The review paper should have a clear thesis statement (concerning your evaluation of the book) which is supported throughout the paragraphs. The paper should be clearly written and structured with no spelling or grammatical errors. Be succinct and do not exceed the prescribed length.

Proposal for major research paper and critical bibliography (2-3 pages)
Choose a topic relating to the course that interests you. Speak with me to confirm that the topic will work and to get advice on how to proceed. Write a succinct proposal and outline of the paper, which entails:

  • Stating your topic, its relevance to the course, and the sort of material you expect to cover.
  • Outlining your tentative thesis or main argument and how you expect to structure the paper.
  • Discussing primary and secondary sources that will be useful in research. Provide a bibliography (following an accepted academic style of bibliography correctly).

Major Research Paper (12 pages double spaced)

This paper will build upon your earlier proposal, demonstrating research and analysis of both primary and secondary sources. A good research paper includes the following characteristics (and more):


  • Opening paragraph that provides context by noting the broader relevance of the topic. Ease the reader into the subject, yet get to your main topic or point promptly.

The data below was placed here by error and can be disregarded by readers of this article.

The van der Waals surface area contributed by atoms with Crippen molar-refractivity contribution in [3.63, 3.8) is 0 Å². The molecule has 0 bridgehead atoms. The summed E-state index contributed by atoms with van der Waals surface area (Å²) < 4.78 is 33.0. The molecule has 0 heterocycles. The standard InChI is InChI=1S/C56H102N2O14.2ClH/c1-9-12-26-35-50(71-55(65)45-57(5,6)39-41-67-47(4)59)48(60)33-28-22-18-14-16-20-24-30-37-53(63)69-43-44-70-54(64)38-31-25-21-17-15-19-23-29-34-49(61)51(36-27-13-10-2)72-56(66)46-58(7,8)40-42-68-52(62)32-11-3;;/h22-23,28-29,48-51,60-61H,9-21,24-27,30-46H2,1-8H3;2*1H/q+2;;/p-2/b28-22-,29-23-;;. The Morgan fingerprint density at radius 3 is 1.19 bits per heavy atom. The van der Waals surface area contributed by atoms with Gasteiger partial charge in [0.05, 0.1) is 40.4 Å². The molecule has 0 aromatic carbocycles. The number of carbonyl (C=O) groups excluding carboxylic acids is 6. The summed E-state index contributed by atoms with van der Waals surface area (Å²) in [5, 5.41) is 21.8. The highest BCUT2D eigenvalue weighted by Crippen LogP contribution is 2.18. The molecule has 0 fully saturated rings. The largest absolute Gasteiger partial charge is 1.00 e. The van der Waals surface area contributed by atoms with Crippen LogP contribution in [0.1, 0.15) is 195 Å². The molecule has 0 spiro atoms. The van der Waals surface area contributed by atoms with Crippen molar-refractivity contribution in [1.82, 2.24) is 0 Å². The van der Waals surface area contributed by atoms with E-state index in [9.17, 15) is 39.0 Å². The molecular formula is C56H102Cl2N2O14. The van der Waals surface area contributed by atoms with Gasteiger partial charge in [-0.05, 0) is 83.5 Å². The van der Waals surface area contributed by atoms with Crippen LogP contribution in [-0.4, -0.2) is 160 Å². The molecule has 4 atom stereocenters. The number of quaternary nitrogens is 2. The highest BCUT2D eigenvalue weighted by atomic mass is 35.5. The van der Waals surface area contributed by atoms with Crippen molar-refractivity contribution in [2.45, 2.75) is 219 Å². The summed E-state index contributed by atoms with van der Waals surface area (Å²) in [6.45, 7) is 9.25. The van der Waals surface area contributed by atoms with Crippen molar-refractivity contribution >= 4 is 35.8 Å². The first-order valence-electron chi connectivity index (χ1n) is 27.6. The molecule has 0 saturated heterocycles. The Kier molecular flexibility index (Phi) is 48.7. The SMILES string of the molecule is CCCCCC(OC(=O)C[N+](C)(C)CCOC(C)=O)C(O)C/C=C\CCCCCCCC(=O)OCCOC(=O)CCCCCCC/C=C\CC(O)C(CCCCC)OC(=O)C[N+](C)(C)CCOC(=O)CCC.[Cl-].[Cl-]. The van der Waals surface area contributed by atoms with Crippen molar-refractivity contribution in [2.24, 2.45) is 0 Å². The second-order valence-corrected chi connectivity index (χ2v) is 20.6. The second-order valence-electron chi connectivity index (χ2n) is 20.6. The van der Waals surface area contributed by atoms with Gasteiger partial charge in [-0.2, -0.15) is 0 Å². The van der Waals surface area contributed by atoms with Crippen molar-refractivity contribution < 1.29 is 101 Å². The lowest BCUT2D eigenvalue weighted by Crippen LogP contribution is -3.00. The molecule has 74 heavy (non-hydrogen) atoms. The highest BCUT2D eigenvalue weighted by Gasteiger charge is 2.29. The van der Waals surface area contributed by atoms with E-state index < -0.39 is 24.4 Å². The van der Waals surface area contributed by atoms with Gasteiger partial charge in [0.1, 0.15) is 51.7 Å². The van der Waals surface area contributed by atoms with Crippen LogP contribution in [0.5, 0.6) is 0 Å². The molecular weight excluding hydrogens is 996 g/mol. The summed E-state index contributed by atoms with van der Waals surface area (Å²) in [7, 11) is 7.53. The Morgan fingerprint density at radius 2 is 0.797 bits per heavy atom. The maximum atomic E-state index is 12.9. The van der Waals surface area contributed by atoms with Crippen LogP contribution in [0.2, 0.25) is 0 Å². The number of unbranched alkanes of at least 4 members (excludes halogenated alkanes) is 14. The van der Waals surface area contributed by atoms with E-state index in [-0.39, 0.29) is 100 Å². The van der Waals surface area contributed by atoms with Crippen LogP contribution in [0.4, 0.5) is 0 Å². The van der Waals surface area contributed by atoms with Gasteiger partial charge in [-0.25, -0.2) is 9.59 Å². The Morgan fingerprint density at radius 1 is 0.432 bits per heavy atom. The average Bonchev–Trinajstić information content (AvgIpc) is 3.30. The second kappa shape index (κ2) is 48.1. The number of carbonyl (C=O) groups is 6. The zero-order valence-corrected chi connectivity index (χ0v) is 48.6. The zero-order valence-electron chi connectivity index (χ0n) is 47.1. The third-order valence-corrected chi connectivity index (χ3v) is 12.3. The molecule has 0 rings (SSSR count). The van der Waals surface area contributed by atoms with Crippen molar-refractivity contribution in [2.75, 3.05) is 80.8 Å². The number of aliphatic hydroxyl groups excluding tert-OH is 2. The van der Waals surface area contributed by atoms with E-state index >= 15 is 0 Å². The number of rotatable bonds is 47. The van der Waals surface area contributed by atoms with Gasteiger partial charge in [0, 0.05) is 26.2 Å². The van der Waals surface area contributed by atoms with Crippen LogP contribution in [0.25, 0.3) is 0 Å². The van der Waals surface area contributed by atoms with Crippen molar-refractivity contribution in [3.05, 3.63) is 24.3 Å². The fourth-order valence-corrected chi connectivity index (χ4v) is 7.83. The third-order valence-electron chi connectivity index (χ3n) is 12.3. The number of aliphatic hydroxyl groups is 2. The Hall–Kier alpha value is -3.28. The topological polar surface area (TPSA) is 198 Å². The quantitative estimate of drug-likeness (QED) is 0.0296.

• Clear thesis statement that encapsulates your main argument or point.
  • Clearly structured paragraphs, with each paragraph addressing a specific point (or sub-thesis) that helps to support your overall thesis.
  • Clearly written sentences that communicate your ideas in a direct and succinct manner (without repetition).
  • Succinct concluding paragraph that pulls things together without merely repeating what has already been said.
  • No spelling or grammatical errors.
  • Complete bibliography listing all sources consulted or cited in the paper. Follow an accepted academic format of bibliography (do not create your own variations).


  • Early indication of your purpose, the way you will be approaching your topic, and the methods you will be using (e.g. historical, sociological, anthropological, psychological)
  • Discussion of a range of material relevant to your topic and purpose.
  • Provision of historical and cultural context. Where does your topic fit within the broader historical trends of the period you are studying? How does your topic relate to political, social or cultural developments of the time?
  • Thorough references to the sources (both primary and secondary) of your information throughout the paper (using an accepted form of citation). Find out what plagiarism is and avoid it like the plague.
  • Critical use and analysis of primary sources (that is, materials from the period you are studying produced by contemporary participants or observers). Primary sources include not only writings but also visual and artefactual materials (e.g. archeological findings, buildings, artistic productions, films in the modern context).
  • Critical use and analysis of secondary sources (that is, scholarly materials). Demonstrate that you have read relevant scholarly sources. Show that you are aware of the key issues of debate among scholars and take sides in the matter. Which scholarly positions do you agree or disagree with and why?